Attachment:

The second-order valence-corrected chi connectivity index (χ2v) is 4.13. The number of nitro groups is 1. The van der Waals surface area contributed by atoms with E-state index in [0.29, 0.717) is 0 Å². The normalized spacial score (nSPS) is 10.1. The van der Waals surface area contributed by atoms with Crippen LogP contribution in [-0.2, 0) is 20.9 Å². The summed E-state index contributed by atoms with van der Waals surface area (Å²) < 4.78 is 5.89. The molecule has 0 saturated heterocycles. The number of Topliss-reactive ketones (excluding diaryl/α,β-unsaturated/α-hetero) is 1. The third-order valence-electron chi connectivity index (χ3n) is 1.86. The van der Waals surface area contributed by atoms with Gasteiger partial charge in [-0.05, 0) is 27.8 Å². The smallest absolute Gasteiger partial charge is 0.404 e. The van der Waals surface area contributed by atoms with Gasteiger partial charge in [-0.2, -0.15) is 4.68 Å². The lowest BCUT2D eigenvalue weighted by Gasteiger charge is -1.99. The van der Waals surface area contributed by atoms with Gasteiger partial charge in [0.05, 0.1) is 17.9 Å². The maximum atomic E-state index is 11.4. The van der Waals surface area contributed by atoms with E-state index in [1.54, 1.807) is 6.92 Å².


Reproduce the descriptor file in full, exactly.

The second-order valence-corrected chi connectivity index (χ2v) is 4.13. The number of nitro groups is 1. The van der Waals surface area contributed by atoms with E-state index in [0.29, 0.717) is 0 Å². The normalized spacial score (nSPS) is 10.1. The van der Waals surface area contributed by atoms with Crippen LogP contribution in [-0.2, 0) is 20.9 Å². The summed E-state index contributed by atoms with van der Waals surface area (Å²) < 4.78 is 5.89. The molecule has 0 saturated heterocycles. The number of Topliss-reactive ketones (excluding diaryl/α,β-unsaturated/α-hetero) is 1. The third-order valence-electron chi connectivity index (χ3n) is 1.86. The van der Waals surface area contributed by atoms with Gasteiger partial charge in [-0.05, 0) is 27.8 Å². The smallest absolute Gasteiger partial charge is 0.404 e. The van der Waals surface area contributed by atoms with Gasteiger partial charge in [-0.2, -0.15) is 4.68 Å². The lowest BCUT2D eigenvalue weighted by Gasteiger charge is -1.99. The van der Waals surface area contributed by atoms with Gasteiger partial charge in [0.05, 0.1) is 17.9 Å². The maximum atomic E-state index is 11.4. The van der Waals surface area contributed by atoms with E-state index in [1.54, 1.807) is 6.92 Å².